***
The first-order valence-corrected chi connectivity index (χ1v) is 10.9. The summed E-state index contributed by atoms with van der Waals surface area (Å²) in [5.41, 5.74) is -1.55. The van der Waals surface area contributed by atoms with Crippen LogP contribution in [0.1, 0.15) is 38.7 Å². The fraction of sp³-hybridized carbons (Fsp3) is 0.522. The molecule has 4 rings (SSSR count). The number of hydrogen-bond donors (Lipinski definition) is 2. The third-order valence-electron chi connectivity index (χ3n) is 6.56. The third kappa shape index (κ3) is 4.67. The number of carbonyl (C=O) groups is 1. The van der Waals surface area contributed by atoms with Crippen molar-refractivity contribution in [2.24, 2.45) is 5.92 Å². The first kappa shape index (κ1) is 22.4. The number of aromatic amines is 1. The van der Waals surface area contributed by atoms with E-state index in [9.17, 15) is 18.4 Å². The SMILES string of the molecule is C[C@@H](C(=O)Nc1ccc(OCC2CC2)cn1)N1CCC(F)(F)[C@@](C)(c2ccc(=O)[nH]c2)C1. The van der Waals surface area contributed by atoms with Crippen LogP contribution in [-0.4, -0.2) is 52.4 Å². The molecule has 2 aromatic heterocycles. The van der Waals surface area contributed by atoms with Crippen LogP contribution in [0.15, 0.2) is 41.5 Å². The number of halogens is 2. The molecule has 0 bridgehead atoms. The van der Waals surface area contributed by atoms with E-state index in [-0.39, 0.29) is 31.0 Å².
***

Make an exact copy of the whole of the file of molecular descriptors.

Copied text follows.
The first-order valence-corrected chi connectivity index (χ1v) is 10.9. The summed E-state index contributed by atoms with van der Waals surface area (Å²) in [5.41, 5.74) is -1.55. The van der Waals surface area contributed by atoms with Crippen LogP contribution in [0.1, 0.15) is 38.7 Å². The fraction of sp³-hybridized carbons (Fsp3) is 0.522. The molecule has 4 rings (SSSR count). The number of hydrogen-bond donors (Lipinski definition) is 2. The third-order valence-electron chi connectivity index (χ3n) is 6.56. The third kappa shape index (κ3) is 4.67. The number of carbonyl (C=O) groups is 1. The van der Waals surface area contributed by atoms with Crippen molar-refractivity contribution in [2.24, 2.45) is 5.92 Å². The first kappa shape index (κ1) is 22.4. The number of aromatic amines is 1. The van der Waals surface area contributed by atoms with E-state index in [9.17, 15) is 18.4 Å². The SMILES string of the molecule is C[C@@H](C(=O)Nc1ccc(OCC2CC2)cn1)N1CCC(F)(F)[C@@](C)(c2ccc(=O)[nH]c2)C1. The van der Waals surface area contributed by atoms with Crippen LogP contribution in [-0.4, -0.2) is 52.4 Å². The molecule has 2 aromatic heterocycles. The van der Waals surface area contributed by atoms with Crippen LogP contribution in [0.15, 0.2) is 41.5 Å². The number of halogens is 2. The molecule has 0 bridgehead atoms. The van der Waals surface area contributed by atoms with E-state index in [-0.39, 0.29) is 31.0 Å².